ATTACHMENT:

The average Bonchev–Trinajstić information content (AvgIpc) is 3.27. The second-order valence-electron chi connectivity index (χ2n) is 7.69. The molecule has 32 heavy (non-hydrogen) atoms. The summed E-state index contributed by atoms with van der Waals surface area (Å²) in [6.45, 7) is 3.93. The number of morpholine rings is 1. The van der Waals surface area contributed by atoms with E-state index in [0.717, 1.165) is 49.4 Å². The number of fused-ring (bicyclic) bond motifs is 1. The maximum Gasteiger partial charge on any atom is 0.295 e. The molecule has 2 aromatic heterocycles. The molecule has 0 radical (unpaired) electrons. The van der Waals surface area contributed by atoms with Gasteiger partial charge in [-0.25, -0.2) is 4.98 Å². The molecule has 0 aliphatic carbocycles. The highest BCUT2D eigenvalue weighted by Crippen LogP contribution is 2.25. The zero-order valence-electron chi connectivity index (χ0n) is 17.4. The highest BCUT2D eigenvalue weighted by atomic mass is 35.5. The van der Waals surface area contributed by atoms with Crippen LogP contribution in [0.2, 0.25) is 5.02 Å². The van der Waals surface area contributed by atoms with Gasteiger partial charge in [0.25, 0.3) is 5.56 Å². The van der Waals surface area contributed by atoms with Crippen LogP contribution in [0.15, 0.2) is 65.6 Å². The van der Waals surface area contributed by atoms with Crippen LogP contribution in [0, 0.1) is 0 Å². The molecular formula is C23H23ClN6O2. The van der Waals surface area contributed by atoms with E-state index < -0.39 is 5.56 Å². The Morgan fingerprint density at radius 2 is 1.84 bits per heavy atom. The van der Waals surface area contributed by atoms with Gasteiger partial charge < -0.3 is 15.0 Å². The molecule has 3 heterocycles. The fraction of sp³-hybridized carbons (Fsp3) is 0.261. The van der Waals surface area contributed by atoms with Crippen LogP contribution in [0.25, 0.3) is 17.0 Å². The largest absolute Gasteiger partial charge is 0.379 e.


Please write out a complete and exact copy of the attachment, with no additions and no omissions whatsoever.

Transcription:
The average Bonchev–Trinajstić information content (AvgIpc) is 3.27. The second-order valence-electron chi connectivity index (χ2n) is 7.69. The molecule has 32 heavy (non-hydrogen) atoms. The summed E-state index contributed by atoms with van der Waals surface area (Å²) in [6.45, 7) is 3.93. The number of morpholine rings is 1. The van der Waals surface area contributed by atoms with E-state index in [0.717, 1.165) is 49.4 Å². The number of fused-ring (bicyclic) bond motifs is 1. The maximum Gasteiger partial charge on any atom is 0.295 e. The molecule has 2 aromatic heterocycles. The molecule has 0 radical (unpaired) electrons. The van der Waals surface area contributed by atoms with Gasteiger partial charge in [-0.25, -0.2) is 4.98 Å². The molecule has 0 aliphatic carbocycles. The highest BCUT2D eigenvalue weighted by Crippen LogP contribution is 2.25. The zero-order valence-electron chi connectivity index (χ0n) is 17.4. The highest BCUT2D eigenvalue weighted by atomic mass is 35.5. The van der Waals surface area contributed by atoms with Crippen LogP contribution in [0.2, 0.25) is 5.02 Å². The van der Waals surface area contributed by atoms with Gasteiger partial charge in [0.25, 0.3) is 5.56 Å². The van der Waals surface area contributed by atoms with Crippen LogP contribution in [0.15, 0.2) is 65.6 Å². The van der Waals surface area contributed by atoms with Crippen LogP contribution in [0, 0.1) is 0 Å². The molecular formula is C23H23ClN6O2. The van der Waals surface area contributed by atoms with E-state index < -0.39 is 5.56 Å². The Morgan fingerprint density at radius 2 is 1.84 bits per heavy atom. The van der Waals surface area contributed by atoms with Gasteiger partial charge < -0.3 is 15.0 Å². The molecule has 3 heterocycles. The fraction of sp³-hybridized carbons (Fsp3) is 0.261. The van der Waals surface area contributed by atoms with Crippen LogP contribution in [0.25, 0.3) is 17.0 Å². The largest absolute Gasteiger partial charge is 0.379 e.